• If you add additions to this contract in your own words, keep the grammar clear and wording straightforward. Don't assume the reader knows MLA, Chicago Style or legalese. Try not to leave any room for someone to imply something incorrectly.

What are at-will employment states?

Most states have some kind of "at-will" employment policy. At the federal level, all employment is at-will meaning either the employee or the employer can end the employment relationship for any reason. But some states have their own exceptions added to this labor law, for example some states will require a "just cause" on the employer's side for termination. An "at-will" section is included in this document. If you are not sure if your state has an exception to this federal employment law, see what states are at-will employment states.


Are Employee Contracts legally binding?

An Employee Contract is a two-sided agreement between the employer and the employee and yes, when signed by both parties, it is legally binding. In the simplest form, the agreement is that the employee agrees to work and that the employer agrees to pay them for that work. The contract can be terminated if either party does not fulfil their duties. As an employer to avoid issues, you'll want to ensure that you avoid any type of gray area or loopholes that could become a problem later. Once you compose your contract, you'll benefit from having your document reviewed by an employment lawyer to ensure that the document protects the company.


Employment Contract vs. Employee Handbook

The biggest difference between the two is that an Employment Contract applies to one employee specifically, whereas an Employee Handbook is given to all employees. Both may include information about benefits such as paid vacation days, health insurance and personal leave time. However, Employment Contracts include employee-specific information such as salary details.

This document is for employees, not contract workers. If you need an agreement between your company and a contract worker, see Independent Contractor Agreements. If you'd like to learn more about human resources, we provide a Human Resources 101 guide.


Sample Employment Contract

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Employment Contract basics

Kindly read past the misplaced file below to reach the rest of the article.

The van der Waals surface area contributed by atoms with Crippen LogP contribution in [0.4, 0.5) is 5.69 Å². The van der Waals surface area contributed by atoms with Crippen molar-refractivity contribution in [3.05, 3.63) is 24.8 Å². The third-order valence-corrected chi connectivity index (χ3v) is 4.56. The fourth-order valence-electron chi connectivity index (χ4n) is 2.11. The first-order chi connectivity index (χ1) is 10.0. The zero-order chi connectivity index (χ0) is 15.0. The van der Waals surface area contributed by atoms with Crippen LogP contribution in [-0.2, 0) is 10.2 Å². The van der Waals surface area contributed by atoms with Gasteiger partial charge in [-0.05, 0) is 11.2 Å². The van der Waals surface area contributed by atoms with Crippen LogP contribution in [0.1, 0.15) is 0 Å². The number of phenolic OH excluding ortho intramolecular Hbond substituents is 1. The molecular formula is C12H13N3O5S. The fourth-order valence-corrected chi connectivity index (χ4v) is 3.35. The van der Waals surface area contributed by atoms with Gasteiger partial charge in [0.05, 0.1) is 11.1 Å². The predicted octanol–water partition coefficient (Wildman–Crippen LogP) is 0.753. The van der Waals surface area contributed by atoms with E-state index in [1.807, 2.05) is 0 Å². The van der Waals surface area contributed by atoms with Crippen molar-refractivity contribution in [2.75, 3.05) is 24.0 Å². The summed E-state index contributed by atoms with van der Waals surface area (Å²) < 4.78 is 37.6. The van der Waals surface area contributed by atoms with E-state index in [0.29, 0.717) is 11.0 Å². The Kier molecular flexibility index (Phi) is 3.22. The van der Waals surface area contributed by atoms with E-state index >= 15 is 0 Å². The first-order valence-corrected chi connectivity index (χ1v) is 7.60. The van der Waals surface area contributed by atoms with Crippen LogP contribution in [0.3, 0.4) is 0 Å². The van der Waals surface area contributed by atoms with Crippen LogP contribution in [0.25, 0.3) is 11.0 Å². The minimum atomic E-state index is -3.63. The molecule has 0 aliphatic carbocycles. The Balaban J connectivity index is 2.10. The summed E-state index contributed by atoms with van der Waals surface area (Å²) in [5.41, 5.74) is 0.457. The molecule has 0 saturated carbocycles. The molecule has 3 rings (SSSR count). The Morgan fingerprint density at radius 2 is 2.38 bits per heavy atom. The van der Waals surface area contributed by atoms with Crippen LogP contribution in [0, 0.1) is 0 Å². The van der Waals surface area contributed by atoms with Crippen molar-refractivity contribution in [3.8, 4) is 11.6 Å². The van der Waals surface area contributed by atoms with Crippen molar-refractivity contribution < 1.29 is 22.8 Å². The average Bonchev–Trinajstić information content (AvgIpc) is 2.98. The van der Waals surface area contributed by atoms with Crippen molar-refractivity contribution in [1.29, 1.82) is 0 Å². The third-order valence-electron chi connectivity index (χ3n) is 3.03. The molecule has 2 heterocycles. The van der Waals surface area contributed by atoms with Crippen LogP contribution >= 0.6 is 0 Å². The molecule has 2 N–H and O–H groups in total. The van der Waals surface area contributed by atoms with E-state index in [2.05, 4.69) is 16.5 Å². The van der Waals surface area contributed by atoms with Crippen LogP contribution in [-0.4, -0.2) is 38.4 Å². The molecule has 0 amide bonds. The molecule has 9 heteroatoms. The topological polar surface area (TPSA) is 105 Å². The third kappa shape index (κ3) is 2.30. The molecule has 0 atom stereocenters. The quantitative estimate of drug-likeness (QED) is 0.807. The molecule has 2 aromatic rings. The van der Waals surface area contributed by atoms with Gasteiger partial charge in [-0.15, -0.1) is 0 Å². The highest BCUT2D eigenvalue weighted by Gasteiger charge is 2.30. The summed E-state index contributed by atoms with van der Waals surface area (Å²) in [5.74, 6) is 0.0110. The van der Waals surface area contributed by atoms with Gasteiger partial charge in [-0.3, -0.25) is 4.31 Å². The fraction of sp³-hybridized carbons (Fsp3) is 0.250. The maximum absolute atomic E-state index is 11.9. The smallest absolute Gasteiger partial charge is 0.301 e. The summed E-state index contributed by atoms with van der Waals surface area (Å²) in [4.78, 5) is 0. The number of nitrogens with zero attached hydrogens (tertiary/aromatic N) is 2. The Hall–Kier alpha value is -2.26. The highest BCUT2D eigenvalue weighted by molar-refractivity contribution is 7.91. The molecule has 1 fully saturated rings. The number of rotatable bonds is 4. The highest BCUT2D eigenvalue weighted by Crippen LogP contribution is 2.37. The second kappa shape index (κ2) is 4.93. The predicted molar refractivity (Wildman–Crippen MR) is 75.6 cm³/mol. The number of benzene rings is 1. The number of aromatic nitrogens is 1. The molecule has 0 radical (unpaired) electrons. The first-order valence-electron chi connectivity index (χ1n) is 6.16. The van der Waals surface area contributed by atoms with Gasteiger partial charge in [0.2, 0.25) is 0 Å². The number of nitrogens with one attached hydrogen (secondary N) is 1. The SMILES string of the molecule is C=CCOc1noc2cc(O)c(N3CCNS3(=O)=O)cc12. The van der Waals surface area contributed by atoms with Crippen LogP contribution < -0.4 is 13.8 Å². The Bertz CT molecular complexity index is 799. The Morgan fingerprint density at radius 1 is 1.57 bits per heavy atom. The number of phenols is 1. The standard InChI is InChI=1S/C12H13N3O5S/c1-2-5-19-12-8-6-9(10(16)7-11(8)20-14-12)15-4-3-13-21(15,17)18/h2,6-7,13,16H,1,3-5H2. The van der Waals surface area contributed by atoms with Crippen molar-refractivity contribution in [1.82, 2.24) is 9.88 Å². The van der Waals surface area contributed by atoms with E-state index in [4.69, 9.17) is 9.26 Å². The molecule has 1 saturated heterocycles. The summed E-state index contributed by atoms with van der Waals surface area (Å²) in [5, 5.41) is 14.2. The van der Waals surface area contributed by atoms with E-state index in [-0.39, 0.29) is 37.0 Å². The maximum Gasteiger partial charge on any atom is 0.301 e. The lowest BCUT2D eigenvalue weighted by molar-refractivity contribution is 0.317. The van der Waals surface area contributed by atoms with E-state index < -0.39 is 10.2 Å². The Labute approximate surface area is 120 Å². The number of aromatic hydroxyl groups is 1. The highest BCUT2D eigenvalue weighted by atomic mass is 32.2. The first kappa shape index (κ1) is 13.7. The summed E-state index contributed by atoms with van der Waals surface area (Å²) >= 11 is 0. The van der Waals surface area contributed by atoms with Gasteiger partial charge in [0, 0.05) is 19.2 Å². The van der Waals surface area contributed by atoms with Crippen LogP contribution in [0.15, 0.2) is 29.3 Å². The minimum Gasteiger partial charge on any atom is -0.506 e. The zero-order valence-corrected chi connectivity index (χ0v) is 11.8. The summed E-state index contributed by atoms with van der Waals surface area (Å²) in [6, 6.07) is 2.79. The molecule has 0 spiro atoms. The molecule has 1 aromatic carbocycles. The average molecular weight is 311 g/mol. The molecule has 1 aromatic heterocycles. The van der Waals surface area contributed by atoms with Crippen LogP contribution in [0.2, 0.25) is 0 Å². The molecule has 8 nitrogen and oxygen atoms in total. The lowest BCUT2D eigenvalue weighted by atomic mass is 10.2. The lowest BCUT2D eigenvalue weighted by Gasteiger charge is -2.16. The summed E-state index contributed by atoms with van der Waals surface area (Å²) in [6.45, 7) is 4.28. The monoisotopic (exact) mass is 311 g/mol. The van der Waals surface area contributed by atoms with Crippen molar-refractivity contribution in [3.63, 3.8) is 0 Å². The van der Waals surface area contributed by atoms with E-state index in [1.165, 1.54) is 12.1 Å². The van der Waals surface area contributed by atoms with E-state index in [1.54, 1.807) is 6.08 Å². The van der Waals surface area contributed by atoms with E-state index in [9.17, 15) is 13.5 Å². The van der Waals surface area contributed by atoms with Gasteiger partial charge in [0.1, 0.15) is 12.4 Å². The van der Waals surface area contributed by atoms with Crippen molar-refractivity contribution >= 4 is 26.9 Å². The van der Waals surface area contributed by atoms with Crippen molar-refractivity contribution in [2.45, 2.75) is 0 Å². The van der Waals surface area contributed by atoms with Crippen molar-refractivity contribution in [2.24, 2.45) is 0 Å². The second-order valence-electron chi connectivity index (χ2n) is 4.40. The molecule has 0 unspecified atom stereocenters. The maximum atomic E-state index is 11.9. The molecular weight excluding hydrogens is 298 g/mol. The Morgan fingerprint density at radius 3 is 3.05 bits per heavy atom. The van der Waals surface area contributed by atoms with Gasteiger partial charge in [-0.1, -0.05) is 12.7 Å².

Employee Contracts are two-way agreements intended to outline the basics of the employment relationship. It also includes specific provisions for protecting your company such as a confidentiality agreement and at-will employment information.


Other names for Employment Contract Document:

Employment Agreement, Employee Contract, Job Contract


What is included in the Employment Contract?

This Employment Agreement includes the standard provisions plus a confidentiality agreement. The major sections of this contract include:

Wage information
Some employers include specific wage information for the employee in this document, others do not and provide that information as a separate human resources document. If you do include it, you'll also want to include payroll schedule information and whether they are an hourly, salary or a commissioned employee or a combination thereof.

Benefits
Again, some choose to include this type of information in the Employee Handbook or other HR documents, but some include it in the Employment Contract. Benefits may include health insurance, information about paid time off, life insurance, disability insurance, company holidays and more.

Best efforts and compensation
This is the part of the agreement that basically says that the employee agrees to do their job to the best of their ability in good faith and that the employer will compensate them for their work. It also includes information about how they will be paid if they leave the company.

At-will and termination
Relates the "at-will" employment status and the process for leaving the company. You can include how many days' notice the employee must give to leave the company. If the contract is violated, it says the employer has the right to terminate employment without notice. It also makes note that company equipment must be returned upon termination or leaving the company.